cate in the courts of that country, in the course of which, although he devoted his attention more particularly to the laws of mining, he acquired the reputation of being, generally, one of the most accomplished jurists of his time, he was appointed deputy, at the court of Madrid, of the consulate of commerce of New Spain, and whilst residing at Madrid in that character, he produced his celebrated Commentary. After several years passed in this manner at Madrid, he was appointed regent or president of the audiency or supreme court of St. Domingo, which he accepted, as it is believed, with some reluctance, having entertained the hope that Mexico, which had been the scene of his labours, would also be that of his reward. It is supposed, however, that Galvez, the minister of Charles III. objected, from some concealed motive, to his being placed in Mexico; and this opinion is strengthened by the fact, that upon the death of Galvez, he was appointed to the high office of regent of Mexico, which he occupied with much credit and distinction, till his death, having lived to see his sons established in high situations in the church and the government, and long enough to acquire the general respect and esteem of all who came within the range of his authority. The following is an extaact from the royal decree: "By The King.—Forasmuch as Don Francisco Xavier de Gamboa, advocate of my royal audiency of Mexico, an J deputy at this court, of the consulate of commerce of the kingdom of New Spain, has presented to me a book, entitled "Commentaries on the Mining Ordinances," which he has written solely with the view of giving publicity, by means of his application and industry, to the acquisitions he has made on the important subject to which the work relates; and has requested that I would be pleased to grant to him, my royal licence to print the same, in consideration, not only that the new and copious information he has collected, and the exposition he has given of each separate ordinance, embrace matters which concern the private rights of my subjects, as being interesed in the direction, economy and government of the mines, in the determination of controversies concerning them, in the rules of registering, denouncement, taking possession, and all that constitutes mining jurisprudence,—but also that the aforesaid commentaries treat of questions of importance to my own public rights as sovereign, and investigate the means of giving greater extent and facility to the operations of mining, of improving my revenue, and of promoting commerce and the prosperity of the state in general. Having therefore considered the above in my council of the Indies, and heard what my fiscal has thought it fit to submit, and taking notice also, that the object of the work above mentioned is not to propose new rules, laws or ordinances, but to illustrate and comment upon such as are now in force in reference to the government and working of the mines, and that the labour that has been bestowed upon it, is both profitable and commendable, and by no means adverse to my royal prerogative, or to my royal laws and orders: I have resolved, under the opinion of my council aforesaid, dated the Cd of August last, to grant, and I do, by this my royal order, grant to the aforesaid Don Francisco Xavier de Gamboa, my royal permission to print and publish the aforesaid work."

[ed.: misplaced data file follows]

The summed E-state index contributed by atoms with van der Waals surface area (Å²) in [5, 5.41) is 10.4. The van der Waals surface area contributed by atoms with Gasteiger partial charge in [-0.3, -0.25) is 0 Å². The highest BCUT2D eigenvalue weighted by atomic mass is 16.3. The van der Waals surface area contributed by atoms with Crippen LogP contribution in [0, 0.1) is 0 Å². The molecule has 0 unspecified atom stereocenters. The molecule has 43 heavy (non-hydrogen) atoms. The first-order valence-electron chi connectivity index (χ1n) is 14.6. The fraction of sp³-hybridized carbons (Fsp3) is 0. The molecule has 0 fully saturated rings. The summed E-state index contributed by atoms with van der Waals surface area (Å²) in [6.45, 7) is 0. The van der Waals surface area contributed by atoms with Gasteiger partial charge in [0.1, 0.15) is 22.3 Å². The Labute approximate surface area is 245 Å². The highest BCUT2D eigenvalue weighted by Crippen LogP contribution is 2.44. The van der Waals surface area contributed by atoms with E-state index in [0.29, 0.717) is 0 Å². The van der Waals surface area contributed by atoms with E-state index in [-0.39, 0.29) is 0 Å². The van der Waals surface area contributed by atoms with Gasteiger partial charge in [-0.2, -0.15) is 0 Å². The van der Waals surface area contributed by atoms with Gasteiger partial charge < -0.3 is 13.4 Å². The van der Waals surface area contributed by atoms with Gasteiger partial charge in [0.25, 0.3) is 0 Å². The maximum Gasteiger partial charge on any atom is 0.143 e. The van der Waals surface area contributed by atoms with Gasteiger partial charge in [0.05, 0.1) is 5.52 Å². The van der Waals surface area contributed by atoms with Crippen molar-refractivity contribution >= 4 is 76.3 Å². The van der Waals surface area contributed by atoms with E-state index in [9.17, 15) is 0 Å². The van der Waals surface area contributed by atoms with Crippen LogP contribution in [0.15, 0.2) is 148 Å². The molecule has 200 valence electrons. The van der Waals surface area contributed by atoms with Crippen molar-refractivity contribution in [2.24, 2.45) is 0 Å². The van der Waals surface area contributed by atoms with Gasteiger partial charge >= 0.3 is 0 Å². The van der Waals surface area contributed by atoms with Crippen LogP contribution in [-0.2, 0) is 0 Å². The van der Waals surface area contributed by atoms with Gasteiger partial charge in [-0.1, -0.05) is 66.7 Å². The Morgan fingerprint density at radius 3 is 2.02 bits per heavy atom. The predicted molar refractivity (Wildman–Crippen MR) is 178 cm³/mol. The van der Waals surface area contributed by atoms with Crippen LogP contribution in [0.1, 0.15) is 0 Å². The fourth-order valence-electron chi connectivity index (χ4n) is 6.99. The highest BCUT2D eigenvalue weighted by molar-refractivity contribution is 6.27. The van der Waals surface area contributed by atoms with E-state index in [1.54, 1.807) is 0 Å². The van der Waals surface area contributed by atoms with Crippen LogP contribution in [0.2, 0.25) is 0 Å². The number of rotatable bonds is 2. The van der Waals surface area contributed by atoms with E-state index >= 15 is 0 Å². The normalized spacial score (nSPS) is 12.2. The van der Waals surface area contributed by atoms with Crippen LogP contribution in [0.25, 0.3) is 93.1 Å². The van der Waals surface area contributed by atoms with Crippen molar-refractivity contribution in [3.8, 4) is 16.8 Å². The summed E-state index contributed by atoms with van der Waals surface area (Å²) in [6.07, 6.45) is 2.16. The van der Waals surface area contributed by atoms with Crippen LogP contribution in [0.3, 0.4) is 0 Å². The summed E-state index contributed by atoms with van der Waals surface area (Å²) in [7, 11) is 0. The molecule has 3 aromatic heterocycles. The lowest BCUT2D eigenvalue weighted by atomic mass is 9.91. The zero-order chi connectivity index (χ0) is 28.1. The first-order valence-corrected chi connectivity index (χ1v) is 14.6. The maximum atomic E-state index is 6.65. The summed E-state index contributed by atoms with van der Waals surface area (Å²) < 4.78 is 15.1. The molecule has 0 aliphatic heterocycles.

As by the act of the Legislature of California, in relation to the future, the common law of England is adopted, as the law of the land, and of course, in relation to mines, as in reference to every other subject, except so far as it is controlled by statutory enactments, the common law will be the rule of decision; it has seemed proper to add a summary of the principles of the common law, on certain branches of this subject, and the compiler has availed himself, principally, of the work of Bainbridge on Mines and Minerals for this purpose.